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Bullies, victims, bystanders: How do they react during anti-bullying sessions?

Berdondini, Lucia. (1999) Bullies, victims, bystanders: How do they react during anti-bullying sessions? Doctoral thesis, University of Surrey (United Kingdom)..

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Abstract

This study was carried out during an intervention program tackling bullying in classrooms. The study's main aim was the exploration of emotional expressions (verbal and nonverbal) of bullies, victims and bystanders, the hypothesis being that these children react in emotionally different ways. The intervention program was carried out in an Italian elementary school over a period of 8 months. The sample of the study included 6 experimental classes (in which intervention strategies were carried out) and 3 control classes (in which the normal curriculum was used). Peer nominations were used to single out bully, victim and bystander children. In experimental classes Cooperative Group Work (CGW) was carried out once a week. This was video-recorded and so was children's behaviour in the playground. Using these videos children were interviewed at the beginning and at the end of the intervention by means of Interpersonal Process Recall (IPR, Kagan and Kagan, 1991). These interviews were also video-recorded, and then analysed using content analysis for the verbal emotional expressions and the Maximally Discriminative Facial Movement Coding System (MAX, Izard, 1979) for facial expressions. Moreover, naturalistic observation in the playground was carried out using a behavioural check list, again at the beginning and at the end of the intervention. Results show that during IPR victims displayed significantly less verbal and non verbal emotional expressions than bullies and bystanders, and that the latter showed indifference towards victims' experience. In the last interview more empathy and more awareness about their own and the others' emotions was found in most children. Some bullies and some victims did not show any change in the considered behaviours. Both victims and bystanders showed improvement of social skills during playground activities. Finally, peer nomination scores of bullies and victims of experimental classes significantly improved compared to those of control classes.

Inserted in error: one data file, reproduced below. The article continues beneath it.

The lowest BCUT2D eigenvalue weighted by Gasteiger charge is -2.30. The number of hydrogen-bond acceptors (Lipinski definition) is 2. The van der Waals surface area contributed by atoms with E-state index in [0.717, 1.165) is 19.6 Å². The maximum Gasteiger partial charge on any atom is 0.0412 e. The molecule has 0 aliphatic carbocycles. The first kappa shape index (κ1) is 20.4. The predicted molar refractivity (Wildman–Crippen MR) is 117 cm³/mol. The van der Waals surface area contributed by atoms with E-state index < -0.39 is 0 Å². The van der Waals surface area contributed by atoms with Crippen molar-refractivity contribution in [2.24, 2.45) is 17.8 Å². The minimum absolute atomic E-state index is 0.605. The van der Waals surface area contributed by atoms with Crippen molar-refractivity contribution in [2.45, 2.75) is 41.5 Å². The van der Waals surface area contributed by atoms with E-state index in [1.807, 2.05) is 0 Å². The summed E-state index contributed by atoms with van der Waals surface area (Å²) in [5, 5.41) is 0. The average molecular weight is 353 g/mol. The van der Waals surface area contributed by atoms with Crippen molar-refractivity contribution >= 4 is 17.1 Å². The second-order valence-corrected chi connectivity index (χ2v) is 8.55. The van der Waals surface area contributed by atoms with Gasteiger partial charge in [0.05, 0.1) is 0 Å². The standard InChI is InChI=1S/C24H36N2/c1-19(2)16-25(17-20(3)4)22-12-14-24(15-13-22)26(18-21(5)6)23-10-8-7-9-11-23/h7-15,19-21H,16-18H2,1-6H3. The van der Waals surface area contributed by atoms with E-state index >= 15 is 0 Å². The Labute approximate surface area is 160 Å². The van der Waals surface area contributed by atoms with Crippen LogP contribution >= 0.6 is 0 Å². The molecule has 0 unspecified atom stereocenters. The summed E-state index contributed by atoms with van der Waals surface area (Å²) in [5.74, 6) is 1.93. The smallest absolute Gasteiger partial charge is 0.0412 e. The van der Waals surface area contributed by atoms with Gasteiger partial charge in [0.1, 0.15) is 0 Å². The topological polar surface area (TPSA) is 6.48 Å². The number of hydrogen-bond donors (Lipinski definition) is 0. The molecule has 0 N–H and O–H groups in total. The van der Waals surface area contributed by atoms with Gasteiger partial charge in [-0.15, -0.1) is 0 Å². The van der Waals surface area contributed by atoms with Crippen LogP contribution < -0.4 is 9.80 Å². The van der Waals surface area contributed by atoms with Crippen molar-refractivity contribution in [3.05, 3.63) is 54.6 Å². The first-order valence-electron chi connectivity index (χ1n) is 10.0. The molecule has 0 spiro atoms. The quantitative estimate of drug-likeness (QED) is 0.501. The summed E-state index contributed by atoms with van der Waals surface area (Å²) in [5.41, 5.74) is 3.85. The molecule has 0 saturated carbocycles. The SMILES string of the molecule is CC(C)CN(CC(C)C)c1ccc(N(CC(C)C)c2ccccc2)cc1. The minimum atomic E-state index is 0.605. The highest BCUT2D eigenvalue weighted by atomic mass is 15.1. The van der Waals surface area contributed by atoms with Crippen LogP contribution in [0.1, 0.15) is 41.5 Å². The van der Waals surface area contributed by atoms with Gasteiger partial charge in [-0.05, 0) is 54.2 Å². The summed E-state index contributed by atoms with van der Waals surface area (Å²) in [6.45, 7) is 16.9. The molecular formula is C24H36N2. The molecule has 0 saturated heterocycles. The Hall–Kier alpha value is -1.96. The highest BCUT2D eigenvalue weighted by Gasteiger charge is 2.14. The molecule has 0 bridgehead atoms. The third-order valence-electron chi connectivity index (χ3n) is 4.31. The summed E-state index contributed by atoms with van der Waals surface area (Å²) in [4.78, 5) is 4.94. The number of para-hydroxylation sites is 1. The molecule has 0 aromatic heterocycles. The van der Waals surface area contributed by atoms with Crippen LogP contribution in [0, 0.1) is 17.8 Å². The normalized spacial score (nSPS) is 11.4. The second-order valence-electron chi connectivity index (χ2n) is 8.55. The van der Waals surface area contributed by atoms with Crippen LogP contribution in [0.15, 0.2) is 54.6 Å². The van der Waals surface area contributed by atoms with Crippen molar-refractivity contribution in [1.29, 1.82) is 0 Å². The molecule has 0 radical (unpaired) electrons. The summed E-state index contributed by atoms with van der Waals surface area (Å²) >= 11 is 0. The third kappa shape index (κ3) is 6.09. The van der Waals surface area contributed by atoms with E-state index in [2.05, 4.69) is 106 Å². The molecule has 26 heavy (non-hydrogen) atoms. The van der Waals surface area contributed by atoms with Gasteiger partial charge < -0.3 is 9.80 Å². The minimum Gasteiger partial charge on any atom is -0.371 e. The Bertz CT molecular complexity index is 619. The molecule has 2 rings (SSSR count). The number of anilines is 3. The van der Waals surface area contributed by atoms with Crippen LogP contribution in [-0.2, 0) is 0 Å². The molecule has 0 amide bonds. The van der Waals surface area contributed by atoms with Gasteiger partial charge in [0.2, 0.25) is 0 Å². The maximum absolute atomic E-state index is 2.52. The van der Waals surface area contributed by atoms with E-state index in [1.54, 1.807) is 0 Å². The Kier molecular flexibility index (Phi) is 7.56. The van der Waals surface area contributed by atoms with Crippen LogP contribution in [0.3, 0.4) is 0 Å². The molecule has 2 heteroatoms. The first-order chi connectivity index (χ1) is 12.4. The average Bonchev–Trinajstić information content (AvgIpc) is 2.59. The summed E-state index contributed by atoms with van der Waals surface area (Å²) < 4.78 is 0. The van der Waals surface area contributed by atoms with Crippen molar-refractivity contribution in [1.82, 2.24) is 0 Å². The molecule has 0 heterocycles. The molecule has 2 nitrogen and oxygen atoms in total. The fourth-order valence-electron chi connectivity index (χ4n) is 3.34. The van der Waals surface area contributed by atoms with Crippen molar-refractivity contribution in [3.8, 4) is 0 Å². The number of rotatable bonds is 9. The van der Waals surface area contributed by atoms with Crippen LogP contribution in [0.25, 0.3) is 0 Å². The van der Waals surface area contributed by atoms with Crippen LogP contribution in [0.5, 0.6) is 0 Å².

Item Type: Thesis (Doctoral)
Divisions : Theses
Authors :
NameEmailORCID
Berdondini, Lucia.UNSPECIFIEDUNSPECIFIED
Date : 1999
Contributors :
ContributionNameEmailORCID
http://www.loc.gov/loc.terms/relators/THSUNSPECIFIEDUNSPECIFIEDUNSPECIFIED
Depositing User : EPrints Services
Date Deposited : 09 Nov 2017 12:15
Last Modified : 09 Nov 2017 14:43
URI: http://epubs.surrey.ac.uk/id/eprint/843633

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